I'm running an 877W at home and I'm trying to configure QoS on my downstream link. The theory is if I set my downstream bandwidth to 80% of the link speed, the choke point is under my control and I can choose what gets discarded. It works just fine on the Linksys that I just replaced (google wondershaper if you're curious).
I have my upstream service policy working fine on the dialer interface, but cannot figure out how to apply one downstream. Obviously I can't apply queueing inbound on the dialer interface and my ethernet and wireless interfaces are bridged together with IRB. I don't want to apply the QoS on the hardware because I have 2 downstream interfaces (so how do I split the bandwidth?) and I don't want to limit ethernet to wireless traffic. I've tried applying both LLQ and GTS policies to the BVI and the interface will accept neither. I've also thought about marking the packets inbound and then applying something like WRED downstream but again this won't work on the BVI. I really don't want to rate limit my classes as this won't allow efficient use of the bandwidth when there is no congestion.
in short, you can't do absolutely anything for the downstream QoS. it is not a limitation of the router but a consequence of the "physics" of the itnernet where unless you controller a point of congestion, you can't set QoS on that.
So you can just hope the ISP gives priority to DSCP EF, that is becoming more and more frequent.
If it was working with the linksys, we should understand what and why was working, because there is no easy explanation.
>but a consequence of the "physics" of the itnernet where unless you controller a point of congestion, you can't set QoS on that
That's exactly the point, if we rate limit at below our downlink speed then the queue (usually) moves under our control, and we can choose to allow interactive traffic, and drop bulk traffic. It's not perfect (we can't guarantee what happens elsewhere), but it stops our ISP queueing/dropping and moves it to our control.
Not exactly. If you rate limit input, that will not prevent the upstream node to still send data at his desire. Remember, when a packet has arrived already at the interface, it doesn't help that you throw it aways, as it will not prevent other packets to arrive.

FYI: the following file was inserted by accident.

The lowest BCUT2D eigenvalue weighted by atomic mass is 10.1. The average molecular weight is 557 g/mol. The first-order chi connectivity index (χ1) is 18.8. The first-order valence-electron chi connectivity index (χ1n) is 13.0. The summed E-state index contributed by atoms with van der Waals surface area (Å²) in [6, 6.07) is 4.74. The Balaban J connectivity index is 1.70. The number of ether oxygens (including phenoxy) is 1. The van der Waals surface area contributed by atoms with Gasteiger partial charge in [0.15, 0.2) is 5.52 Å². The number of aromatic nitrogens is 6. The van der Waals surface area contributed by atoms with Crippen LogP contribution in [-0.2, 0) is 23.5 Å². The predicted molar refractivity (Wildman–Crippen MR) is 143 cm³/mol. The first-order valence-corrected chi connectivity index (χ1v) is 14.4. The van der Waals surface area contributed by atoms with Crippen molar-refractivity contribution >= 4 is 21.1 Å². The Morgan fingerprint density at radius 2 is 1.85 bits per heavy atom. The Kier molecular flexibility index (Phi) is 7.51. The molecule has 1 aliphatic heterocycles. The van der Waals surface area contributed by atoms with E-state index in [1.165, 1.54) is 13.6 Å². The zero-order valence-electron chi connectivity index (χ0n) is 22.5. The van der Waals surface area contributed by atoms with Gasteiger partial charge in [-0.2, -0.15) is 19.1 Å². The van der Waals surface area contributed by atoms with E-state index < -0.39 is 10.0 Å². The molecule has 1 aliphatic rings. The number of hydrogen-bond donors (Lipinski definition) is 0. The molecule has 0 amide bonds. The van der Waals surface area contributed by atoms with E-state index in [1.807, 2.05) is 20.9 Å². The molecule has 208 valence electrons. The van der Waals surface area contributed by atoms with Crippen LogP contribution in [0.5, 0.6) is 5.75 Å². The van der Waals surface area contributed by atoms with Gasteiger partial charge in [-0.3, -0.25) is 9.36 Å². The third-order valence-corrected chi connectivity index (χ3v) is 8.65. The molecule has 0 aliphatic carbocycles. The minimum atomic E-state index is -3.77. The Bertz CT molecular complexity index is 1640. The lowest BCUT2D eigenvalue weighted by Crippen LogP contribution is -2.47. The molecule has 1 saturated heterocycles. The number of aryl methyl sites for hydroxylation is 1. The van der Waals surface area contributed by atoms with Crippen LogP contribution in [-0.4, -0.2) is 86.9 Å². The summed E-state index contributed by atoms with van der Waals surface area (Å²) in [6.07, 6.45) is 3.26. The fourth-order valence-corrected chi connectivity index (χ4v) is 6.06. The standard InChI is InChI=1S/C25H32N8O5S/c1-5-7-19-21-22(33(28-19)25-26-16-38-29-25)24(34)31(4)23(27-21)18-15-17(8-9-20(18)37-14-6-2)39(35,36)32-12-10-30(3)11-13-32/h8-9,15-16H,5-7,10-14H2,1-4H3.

If you want to control all what the router received, you can set a GRE tunnel, and do all the shaping/LLQ on there. As long the 877 only received from the tunnel, you effectively have control.
but if we start throwing away TCP packets then the flow throttles back - as in WRED. So we can throttle back the bulk traffic and let the interactive continue rather than let them all lose packets and throttle back.
This is the method that packeteers and other "bandwidth manageres" uses - throw away stuff on input and/or output in the hope to slow down the senders.
Sometime it works, sometime it doesn't, for sure it messes with the nature of a TCP connection badly enough.
The difference is that when doing the "packeteer way" properly, it keeps track of each flow and drops or shapes with intelligence. Doing the same on the router with wred or policing will not attain the same effect, as the router will act practically random.
And, in any case, it will not have effect on UDP senders.
Conclusion, sorry, unless you want to add a device or software that uses the techniques above mentioned, and be prepared to be potentially disappointed, sorry, the router won't be able to fix the issue for you.
For your reference, the list of feature that you can do on the VLAN1 interface, is listed here:
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